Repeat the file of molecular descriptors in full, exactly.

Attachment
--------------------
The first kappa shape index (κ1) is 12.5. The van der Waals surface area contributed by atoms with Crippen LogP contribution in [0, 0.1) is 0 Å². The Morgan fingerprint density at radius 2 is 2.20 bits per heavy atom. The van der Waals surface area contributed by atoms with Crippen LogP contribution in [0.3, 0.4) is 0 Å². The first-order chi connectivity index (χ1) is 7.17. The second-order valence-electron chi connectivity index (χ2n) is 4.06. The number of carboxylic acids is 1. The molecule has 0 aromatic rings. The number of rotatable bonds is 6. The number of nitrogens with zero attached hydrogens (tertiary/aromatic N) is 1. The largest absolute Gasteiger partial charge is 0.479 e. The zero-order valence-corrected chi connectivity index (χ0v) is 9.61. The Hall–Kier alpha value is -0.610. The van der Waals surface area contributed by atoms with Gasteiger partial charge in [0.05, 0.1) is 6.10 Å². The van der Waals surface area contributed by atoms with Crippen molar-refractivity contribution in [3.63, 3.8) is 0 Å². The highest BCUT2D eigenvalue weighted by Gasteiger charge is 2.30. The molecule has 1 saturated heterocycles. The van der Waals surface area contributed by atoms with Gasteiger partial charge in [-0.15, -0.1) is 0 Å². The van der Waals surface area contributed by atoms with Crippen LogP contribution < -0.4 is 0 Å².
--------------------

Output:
The first kappa shape index (κ1) is 12.5. The van der Waals surface area contributed by atoms with Crippen LogP contribution in [0, 0.1) is 0 Å². The Morgan fingerprint density at radius 2 is 2.20 bits per heavy atom. The van der Waals surface area contributed by atoms with Crippen LogP contribution in [0.3, 0.4) is 0 Å². The first-order chi connectivity index (χ1) is 7.17. The second-order valence-electron chi connectivity index (χ2n) is 4.06. The number of carboxylic acids is 1. The molecule has 0 aromatic rings. The number of rotatable bonds is 6. The number of nitrogens with zero attached hydrogens (tertiary/aromatic N) is 1. The largest absolute Gasteiger partial charge is 0.479 e. The zero-order valence-corrected chi connectivity index (χ0v) is 9.61. The Hall–Kier alpha value is -0.610. The van der Waals surface area contributed by atoms with Gasteiger partial charge in [0.05, 0.1) is 6.10 Å². The van der Waals surface area contributed by atoms with Crippen molar-refractivity contribution in [3.63, 3.8) is 0 Å². The highest BCUT2D eigenvalue weighted by Gasteiger charge is 2.30. The molecule has 1 saturated heterocycles. The van der Waals surface area contributed by atoms with Gasteiger partial charge in [-0.15, -0.1) is 0 Å². The van der Waals surface area contributed by atoms with Crippen LogP contribution < -0.4 is 0 Å².